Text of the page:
In the late nineteenth century reformers in efforts to civilize Indians adapted the practice of educating native children in Indian Boarding Schools. These schools, which were primarily run by Christians proved traumatic to Indian children, who were forbidden to speak their native languages, taught Christianity instead of their native religions (both in violation of the U.S. Constitution), and in numerous other ways forced to abandon their Indian identity and adopt European-American cul­ture. There are also many documented cases of sexual, physical and mental abuses occurring at these schools.

Military defeat, cultural pressure, confinement on reservations, forced cultural assimilation, outlawing of native languages and culture, forced sterilizations, ter­mination policies of the 1950s, and 1960s, and slavery have had negative effects on Native Americans' mental and ultimately physical health. Contemporary health problems include poverty, alcoholism, heart disease and diabetes.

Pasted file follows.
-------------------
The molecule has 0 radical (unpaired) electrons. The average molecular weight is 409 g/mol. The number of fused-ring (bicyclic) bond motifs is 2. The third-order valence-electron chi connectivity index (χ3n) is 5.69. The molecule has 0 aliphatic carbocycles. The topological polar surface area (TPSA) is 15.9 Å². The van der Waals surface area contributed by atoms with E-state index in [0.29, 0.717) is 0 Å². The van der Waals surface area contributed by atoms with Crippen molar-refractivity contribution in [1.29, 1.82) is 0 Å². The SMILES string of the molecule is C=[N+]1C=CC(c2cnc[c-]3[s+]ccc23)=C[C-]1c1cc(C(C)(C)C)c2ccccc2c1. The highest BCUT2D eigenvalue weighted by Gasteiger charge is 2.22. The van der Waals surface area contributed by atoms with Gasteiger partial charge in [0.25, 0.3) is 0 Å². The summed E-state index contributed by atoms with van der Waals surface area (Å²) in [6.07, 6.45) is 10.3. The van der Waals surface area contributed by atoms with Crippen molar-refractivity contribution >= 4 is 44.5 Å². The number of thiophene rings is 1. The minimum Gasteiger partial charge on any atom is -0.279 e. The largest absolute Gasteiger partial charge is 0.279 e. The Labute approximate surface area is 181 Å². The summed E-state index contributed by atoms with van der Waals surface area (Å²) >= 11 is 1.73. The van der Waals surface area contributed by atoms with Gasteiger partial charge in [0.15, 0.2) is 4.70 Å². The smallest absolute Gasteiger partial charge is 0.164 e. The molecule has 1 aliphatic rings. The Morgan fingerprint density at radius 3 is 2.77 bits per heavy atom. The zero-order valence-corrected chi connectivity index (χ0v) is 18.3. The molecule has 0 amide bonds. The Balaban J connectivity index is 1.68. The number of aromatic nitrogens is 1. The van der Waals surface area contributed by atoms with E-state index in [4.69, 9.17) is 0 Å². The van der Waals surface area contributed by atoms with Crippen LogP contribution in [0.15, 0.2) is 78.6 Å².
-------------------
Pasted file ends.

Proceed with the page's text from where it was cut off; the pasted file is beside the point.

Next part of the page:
As recently as the 1960s, Native Americans were being jailed for teaching their traditional beliefs. As recently as the 1970s, the Bureau of Indian Affairs was still actively pursuing a policy of "assimilation" the goal of which was to eliminate the reservations and steer Indians into mainstream U.S. culture. Even their lands are perhaps no longer safe; as of 2004, there were still claims of theft of Native Ameri­can land for the coal and uranium it contains.

According to 2003 United States Census Bureau estimates, a little over one third of the 2,786,652 Native Americans in the United States live in three states: Califor­nia with 413,382, Arizona with 294,137 and Oklahoma with 279,559. As of 2000, the largest tribes surviving in the U.S. by population were Cherokee, Navajo, Choctaw, Sioux, Chippewa, Apache, Blackfoot, Iroquois and Pueblo.